BY MATT DE SARLE
I produce videos for small businesses for a living. I see a lot of great ways that local companies are using social media. Unfortunately, I also see a lot of small businesses making rookie mistakes when posting video. Despite what you might think, a lot of small business owners are focused on actually running their business. Therefore, they don't have the time to keep up on all the social media trends, bells and whistles. That's why I created this quick 5-point check list to make sure you're doing it right. Trust me, if you're not up to speed on the mechanics of Facebook business pages, you're not alone.
5. Keep it short
Video posted to Facebook reaches a lot more people than the average photo and certainly reaches more people than a text-only update. If you are posting a compelling video to your company's Facebook page, be prepared to reach a larger audience. Consider keeping the text within the Facebook post short and let the video speak for itself. Treat it like a first impression. Don't overwhelm your viewer with too much information. Give them a sample of what your products/services are, and entice them to browse your Facebook page (or website) a little more. Too many business owners get so excited that they cram way too much information into that initial post. Brevity is also important in the length of the video itself.
4. Utilize word-of-mouth
Skilled communicators know that the best use of new media is the incorporation of older media. Just because you're posting an attractive new video, don't abandoned good ol' fashion word-of-mouth. If you're the business owner, make sure that your employees know when the video will be shared and get them excited about liking, sharing and commenting. If you have regular foot-traffic of loyal clients, give them a heads up too. Also use different media platforms to promote your new video. For example, if you have a larger Twitter following than your Facebook audience, tweet an invitation for your followers to check out the video.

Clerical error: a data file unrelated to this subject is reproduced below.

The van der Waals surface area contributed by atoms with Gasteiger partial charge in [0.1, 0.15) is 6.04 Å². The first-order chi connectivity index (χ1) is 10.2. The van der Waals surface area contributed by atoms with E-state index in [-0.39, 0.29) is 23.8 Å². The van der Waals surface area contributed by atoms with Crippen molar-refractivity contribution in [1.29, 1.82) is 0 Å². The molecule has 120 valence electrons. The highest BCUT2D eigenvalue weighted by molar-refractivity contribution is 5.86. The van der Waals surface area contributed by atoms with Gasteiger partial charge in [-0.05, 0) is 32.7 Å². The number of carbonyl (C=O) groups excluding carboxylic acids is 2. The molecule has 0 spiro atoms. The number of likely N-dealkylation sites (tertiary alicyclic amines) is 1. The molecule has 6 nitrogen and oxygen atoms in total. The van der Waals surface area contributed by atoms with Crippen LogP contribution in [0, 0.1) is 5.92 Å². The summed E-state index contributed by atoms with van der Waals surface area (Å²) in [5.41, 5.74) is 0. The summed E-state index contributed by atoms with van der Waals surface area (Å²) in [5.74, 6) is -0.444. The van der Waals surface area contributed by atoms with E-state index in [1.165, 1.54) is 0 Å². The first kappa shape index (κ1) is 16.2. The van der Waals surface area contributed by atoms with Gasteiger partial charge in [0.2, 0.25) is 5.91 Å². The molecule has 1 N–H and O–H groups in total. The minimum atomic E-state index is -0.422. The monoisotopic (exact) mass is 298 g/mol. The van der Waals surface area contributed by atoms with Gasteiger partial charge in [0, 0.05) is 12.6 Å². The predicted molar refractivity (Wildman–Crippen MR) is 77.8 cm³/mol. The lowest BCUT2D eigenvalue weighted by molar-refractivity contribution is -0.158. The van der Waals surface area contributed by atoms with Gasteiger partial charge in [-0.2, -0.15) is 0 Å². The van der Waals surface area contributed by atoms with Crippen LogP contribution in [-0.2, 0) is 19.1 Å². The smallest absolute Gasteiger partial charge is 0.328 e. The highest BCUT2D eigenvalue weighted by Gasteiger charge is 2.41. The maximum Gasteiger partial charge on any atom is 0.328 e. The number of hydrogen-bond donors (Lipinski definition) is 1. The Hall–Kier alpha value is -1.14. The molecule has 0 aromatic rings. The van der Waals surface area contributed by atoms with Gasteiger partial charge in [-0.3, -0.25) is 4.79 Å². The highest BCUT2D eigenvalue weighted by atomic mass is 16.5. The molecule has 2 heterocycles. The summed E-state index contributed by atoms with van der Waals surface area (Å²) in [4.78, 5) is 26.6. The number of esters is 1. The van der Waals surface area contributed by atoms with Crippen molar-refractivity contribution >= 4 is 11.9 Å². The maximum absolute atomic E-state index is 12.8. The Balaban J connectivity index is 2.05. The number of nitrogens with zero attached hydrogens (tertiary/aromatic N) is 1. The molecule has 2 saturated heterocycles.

3. Don't tell the audience what to do
At this point, we are all well-aware of how Facebook works. Audiences don't need to be told to like, comment and/or share. If your content is good, they will like, comment and share. I have seen subtle calls to action, such as, "you can register for tickets on our website," have success.
2. Don't sabotage your own post
Many times, a good Facebook post performs like a good investment. Let's pretend that you started an investment on a Wednesday. If it didn't perform well on that business day, would you cash it out and start two new investments with that money on Thursday morning? Probably not. Unlike the investment analogy, the first 24 hours of your Facebook post's life is very important. However, like an investment, a post can gain momentum and provide more return over the course of its lifespan. Some Facebook posts even get the nickname "Zombie Posts," when they receive new-found attention weeks or months later. This scenario is unlikely. However, it will be less likely if you share your own post on the identical timeline just hours after posting it initially. Facebook frowns on this. It's like taking two audiences and separating them. If you wanted your post to appear popular, you wouldn't divide the party of individuals reacting to it into two separate groups. You want everyone rallying around that one post. You can take a post and share it from your business page onto your personal page. That's less offensive. But if your business page timeline looks like a wallpaper of new excuses to post the same content, that's an amateur play.
After a few weeks or month, however, you create a new post with an older video from your library. See the video demo below on how to do that.
1. Don't boost without a plan
You wouldn't throw $400 towards a magazine ad without knowing where that magazine was being distributed. Don't just throw $400 at your Facebook video post because you're not happy with its reach. If you have budgeted money for advertising spending, make sure you are using all of the targeting tools at your disposal. Facebook ads manager will let you target very specific demographics and even exclude specific interests. Even though the boost option has been given more options in terms of targeting an audience, going through all of the categories that Ads Manager has to offer is still a more robust way to cater your campaign details.